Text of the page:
February 25, 2009
By AOPA ePublishing staff
AOPA, the Department of Transportation, and other organizations testified before the Connecticut legislature last week against the proposed sale of state-owned airports to private owners.
Members of the General Assembly have introduced bills to investigate the feasibility of selling Bradley International Airport and five general aviation airports as a short-term fix to try to alleviate the projected budget deficit. In a Feb. 18 hearing, AOPA Northeast Regional Representative Craig Dotlo testified that the privatization of the airports would be unwise and could even lead to the eventual closure of some Connecticut airports.
“Given the current economic and credit conditions in the United States, it is unlikely an investor could profit from the purchase of a small- to medium-sized general aviation airport,” Dotlo said in his submitted testimony. As a result, a private owner may be inclined to raise fees on GA aircraft to maintain profitability.
Financial pressure could even force a privately owned airport to close. State-owned airports currently receive substantial funding for airport improvements from the FAA, which is given on the condition that an airport cannot close within 20 years of accepting grant money. Private entities may try to violate the agreement if the airport fails to make a profit, or forgo the federal program all together to avoid these obligations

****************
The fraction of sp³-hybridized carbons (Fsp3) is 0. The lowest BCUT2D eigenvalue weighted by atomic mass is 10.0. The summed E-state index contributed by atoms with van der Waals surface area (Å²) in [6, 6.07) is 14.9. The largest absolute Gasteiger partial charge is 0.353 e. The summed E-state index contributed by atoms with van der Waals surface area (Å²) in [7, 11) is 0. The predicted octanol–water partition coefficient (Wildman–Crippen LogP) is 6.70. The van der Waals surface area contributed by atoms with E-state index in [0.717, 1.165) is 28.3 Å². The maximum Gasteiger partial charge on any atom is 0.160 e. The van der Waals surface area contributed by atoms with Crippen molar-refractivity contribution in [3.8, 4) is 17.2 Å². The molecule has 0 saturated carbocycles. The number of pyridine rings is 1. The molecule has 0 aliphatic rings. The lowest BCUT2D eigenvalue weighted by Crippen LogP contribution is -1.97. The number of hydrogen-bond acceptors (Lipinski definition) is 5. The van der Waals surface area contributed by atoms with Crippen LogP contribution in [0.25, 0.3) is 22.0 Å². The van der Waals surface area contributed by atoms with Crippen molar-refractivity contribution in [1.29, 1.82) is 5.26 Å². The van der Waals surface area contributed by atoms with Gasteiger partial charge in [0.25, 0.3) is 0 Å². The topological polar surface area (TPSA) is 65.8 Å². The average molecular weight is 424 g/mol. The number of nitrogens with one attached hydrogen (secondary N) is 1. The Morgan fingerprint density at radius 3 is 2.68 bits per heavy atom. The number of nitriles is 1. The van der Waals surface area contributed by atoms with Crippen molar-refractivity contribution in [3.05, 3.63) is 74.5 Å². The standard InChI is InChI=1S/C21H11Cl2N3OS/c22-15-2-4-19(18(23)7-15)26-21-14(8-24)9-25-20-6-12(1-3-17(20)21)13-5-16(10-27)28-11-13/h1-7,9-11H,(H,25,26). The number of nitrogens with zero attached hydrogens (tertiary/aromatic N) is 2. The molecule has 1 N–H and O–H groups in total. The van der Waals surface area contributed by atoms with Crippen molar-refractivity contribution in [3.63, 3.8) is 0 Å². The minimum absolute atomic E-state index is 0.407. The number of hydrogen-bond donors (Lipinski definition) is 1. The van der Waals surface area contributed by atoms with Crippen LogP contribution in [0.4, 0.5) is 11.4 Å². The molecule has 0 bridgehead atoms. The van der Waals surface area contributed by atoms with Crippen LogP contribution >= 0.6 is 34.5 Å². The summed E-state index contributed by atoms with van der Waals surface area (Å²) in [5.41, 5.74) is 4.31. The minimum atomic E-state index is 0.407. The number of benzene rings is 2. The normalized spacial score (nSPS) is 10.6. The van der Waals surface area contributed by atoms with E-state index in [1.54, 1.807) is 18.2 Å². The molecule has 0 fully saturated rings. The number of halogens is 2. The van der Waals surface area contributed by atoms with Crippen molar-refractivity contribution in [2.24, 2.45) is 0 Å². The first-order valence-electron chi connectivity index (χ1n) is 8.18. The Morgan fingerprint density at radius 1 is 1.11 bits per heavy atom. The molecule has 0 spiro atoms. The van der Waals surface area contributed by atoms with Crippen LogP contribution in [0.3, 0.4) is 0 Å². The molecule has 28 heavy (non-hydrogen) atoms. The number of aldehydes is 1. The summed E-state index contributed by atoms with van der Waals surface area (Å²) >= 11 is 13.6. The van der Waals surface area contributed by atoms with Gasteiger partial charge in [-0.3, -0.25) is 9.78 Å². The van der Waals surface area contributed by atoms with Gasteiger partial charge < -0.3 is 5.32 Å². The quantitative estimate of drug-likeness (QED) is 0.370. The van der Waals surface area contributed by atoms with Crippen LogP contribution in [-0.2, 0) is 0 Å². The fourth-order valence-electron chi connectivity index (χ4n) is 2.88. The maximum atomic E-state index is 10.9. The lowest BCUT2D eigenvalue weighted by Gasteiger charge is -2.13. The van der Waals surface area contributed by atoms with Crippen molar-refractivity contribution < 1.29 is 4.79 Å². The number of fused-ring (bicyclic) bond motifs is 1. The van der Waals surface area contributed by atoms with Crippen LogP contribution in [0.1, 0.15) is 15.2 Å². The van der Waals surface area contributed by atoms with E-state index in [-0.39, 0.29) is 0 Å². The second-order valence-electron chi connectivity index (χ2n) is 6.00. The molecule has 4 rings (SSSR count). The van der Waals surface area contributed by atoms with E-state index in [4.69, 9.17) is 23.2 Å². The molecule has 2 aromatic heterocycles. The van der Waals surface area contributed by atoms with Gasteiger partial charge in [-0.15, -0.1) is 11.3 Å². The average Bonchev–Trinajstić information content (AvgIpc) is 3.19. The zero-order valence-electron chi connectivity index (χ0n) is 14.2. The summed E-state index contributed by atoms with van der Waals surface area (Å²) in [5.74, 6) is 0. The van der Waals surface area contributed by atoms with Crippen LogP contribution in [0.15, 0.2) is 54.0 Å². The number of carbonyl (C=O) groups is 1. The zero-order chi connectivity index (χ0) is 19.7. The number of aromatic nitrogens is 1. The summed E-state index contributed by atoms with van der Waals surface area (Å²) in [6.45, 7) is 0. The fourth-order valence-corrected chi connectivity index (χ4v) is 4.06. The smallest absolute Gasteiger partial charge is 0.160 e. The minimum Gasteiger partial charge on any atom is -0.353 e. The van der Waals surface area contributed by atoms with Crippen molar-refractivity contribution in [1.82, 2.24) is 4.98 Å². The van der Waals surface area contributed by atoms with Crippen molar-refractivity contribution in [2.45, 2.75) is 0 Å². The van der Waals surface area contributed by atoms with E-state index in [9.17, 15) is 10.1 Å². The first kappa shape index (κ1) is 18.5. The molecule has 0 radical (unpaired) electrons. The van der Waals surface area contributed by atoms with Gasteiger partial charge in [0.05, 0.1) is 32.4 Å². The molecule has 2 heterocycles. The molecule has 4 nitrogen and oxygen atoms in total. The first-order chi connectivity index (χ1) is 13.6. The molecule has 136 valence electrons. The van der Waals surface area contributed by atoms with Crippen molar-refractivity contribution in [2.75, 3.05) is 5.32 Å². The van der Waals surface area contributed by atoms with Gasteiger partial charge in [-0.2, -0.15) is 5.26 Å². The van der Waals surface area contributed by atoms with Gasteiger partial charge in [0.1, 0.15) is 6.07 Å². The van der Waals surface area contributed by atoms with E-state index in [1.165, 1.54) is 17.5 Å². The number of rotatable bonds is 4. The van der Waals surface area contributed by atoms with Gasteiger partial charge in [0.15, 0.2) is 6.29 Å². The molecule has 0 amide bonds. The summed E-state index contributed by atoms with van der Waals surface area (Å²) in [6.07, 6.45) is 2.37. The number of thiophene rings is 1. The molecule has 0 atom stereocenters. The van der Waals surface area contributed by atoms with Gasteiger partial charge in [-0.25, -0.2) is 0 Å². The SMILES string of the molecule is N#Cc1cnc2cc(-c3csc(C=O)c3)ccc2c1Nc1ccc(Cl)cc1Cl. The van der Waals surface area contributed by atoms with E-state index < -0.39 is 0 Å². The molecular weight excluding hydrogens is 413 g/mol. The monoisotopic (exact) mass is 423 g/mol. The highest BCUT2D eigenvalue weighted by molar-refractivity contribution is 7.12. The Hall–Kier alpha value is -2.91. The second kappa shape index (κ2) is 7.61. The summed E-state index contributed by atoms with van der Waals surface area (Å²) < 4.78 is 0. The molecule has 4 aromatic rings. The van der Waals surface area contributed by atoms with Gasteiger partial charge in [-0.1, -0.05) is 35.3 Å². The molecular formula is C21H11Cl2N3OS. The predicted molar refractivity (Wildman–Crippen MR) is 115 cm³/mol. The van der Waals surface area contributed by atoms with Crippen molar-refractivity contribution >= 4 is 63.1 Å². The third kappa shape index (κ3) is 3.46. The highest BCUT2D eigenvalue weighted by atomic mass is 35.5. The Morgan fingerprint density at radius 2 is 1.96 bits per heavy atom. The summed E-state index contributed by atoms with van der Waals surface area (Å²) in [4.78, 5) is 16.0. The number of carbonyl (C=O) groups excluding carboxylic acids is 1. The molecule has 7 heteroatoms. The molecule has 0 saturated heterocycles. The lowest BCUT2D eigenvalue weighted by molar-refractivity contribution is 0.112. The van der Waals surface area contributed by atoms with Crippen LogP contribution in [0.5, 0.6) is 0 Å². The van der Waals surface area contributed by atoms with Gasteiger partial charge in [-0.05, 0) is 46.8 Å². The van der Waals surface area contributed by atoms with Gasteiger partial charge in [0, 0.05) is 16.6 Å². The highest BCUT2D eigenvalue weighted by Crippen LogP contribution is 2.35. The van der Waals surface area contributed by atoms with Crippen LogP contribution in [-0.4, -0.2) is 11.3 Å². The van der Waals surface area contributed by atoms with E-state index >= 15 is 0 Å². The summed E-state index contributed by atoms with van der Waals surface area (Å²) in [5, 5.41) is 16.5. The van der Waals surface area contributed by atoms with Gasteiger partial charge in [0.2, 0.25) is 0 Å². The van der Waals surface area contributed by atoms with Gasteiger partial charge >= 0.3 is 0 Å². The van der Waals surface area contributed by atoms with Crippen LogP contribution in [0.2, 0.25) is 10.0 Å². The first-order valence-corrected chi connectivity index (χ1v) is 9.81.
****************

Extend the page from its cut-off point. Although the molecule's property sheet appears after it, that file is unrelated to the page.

Representatives of labor unions and the National Business Aviation Association also spoke out against the bills before the joint hearing of the transportation and commerce committees. In addition to Bradley, the proposals would allow for the privatization of Waterbury/Oxford, Hartford Brainard, Groton, Danielson, and Windham. The committees have yet to take further action on the bills.
As the cold weather chills AOPA’s Headquarters in Frederick, many of us are inside generating new resources for flying clubs.
In my house, every Friday night is “Movie Night.” While the movies are rarely educational (I don’t think I learned anything from the Lego Movie), we look forward to the weekly opportunity to spend time together. Why not use the same concept for your Flying Club (with the addition of education, of course)?
AOPA Flying Club Manager Kelby Ferwerda posted the following on the AOPA Flying Club Facebook Page: “Recently I’ve talked with quite a few Flying Clubs about maintaining social activity through the cold winter months. Some clubs host Holliday Parties, others have Potluck Movie Nights. What does your club do to keep members involved during the chilly months?”
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